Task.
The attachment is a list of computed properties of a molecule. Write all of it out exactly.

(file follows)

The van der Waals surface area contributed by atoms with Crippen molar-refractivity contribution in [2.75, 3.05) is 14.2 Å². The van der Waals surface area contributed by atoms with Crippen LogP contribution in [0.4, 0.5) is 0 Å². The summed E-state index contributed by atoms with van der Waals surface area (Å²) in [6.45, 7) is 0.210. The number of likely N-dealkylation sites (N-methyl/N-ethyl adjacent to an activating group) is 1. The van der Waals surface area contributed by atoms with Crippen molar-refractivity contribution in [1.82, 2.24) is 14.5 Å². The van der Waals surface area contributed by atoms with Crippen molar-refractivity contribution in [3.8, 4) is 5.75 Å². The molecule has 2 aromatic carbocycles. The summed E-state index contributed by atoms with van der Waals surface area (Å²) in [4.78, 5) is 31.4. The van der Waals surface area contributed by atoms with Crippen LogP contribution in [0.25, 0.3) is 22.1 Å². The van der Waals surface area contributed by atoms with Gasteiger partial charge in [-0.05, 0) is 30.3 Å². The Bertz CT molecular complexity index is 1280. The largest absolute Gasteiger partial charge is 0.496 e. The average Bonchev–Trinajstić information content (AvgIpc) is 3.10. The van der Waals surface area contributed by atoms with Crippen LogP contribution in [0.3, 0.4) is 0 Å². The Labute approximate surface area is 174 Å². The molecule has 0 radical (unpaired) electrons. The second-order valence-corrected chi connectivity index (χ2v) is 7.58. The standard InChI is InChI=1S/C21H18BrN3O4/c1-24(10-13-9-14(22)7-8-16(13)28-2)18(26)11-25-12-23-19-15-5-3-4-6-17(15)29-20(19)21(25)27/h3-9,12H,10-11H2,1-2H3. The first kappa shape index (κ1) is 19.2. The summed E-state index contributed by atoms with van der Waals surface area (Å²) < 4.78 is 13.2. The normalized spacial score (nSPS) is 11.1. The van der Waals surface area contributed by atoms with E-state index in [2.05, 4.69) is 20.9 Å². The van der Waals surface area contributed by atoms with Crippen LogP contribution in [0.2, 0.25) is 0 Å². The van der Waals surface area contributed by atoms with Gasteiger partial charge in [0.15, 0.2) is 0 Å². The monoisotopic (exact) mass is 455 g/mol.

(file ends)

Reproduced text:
The van der Waals surface area contributed by atoms with Crippen molar-refractivity contribution in [2.75, 3.05) is 14.2 Å². The van der Waals surface area contributed by atoms with Crippen LogP contribution in [0.4, 0.5) is 0 Å². The summed E-state index contributed by atoms with van der Waals surface area (Å²) in [6.45, 7) is 0.210. The number of likely N-dealkylation sites (N-methyl/N-ethyl adjacent to an activating group) is 1. The van der Waals surface area contributed by atoms with Crippen molar-refractivity contribution in [1.82, 2.24) is 14.5 Å². The van der Waals surface area contributed by atoms with Crippen molar-refractivity contribution in [3.8, 4) is 5.75 Å². The molecule has 2 aromatic carbocycles. The summed E-state index contributed by atoms with van der Waals surface area (Å²) in [4.78, 5) is 31.4. The van der Waals surface area contributed by atoms with Crippen LogP contribution in [0.25, 0.3) is 22.1 Å². The van der Waals surface area contributed by atoms with Gasteiger partial charge in [-0.05, 0) is 30.3 Å². The Bertz CT molecular complexity index is 1280. The largest absolute Gasteiger partial charge is 0.496 e. The average Bonchev–Trinajstić information content (AvgIpc) is 3.10. The van der Waals surface area contributed by atoms with Crippen LogP contribution in [0.3, 0.4) is 0 Å². The Labute approximate surface area is 174 Å². The molecule has 0 radical (unpaired) electrons. The second-order valence-corrected chi connectivity index (χ2v) is 7.58. The standard InChI is InChI=1S/C21H18BrN3O4/c1-24(10-13-9-14(22)7-8-16(13)28-2)18(26)11-25-12-23-19-15-5-3-4-6-17(15)29-20(19)21(25)27/h3-9,12H,10-11H2,1-2H3. The first kappa shape index (κ1) is 19.2. The summed E-state index contributed by atoms with van der Waals surface area (Å²) < 4.78 is 13.2. The normalized spacial score (nSPS) is 11.1. The van der Waals surface area contributed by atoms with E-state index in [2.05, 4.69) is 20.9 Å². The van der Waals surface area contributed by atoms with Crippen LogP contribution in [0.2, 0.25) is 0 Å². The van der Waals surface area contributed by atoms with Gasteiger partial charge in [0.15, 0.2) is 0 Å². The monoisotopic (exact) mass is 455 g/mol.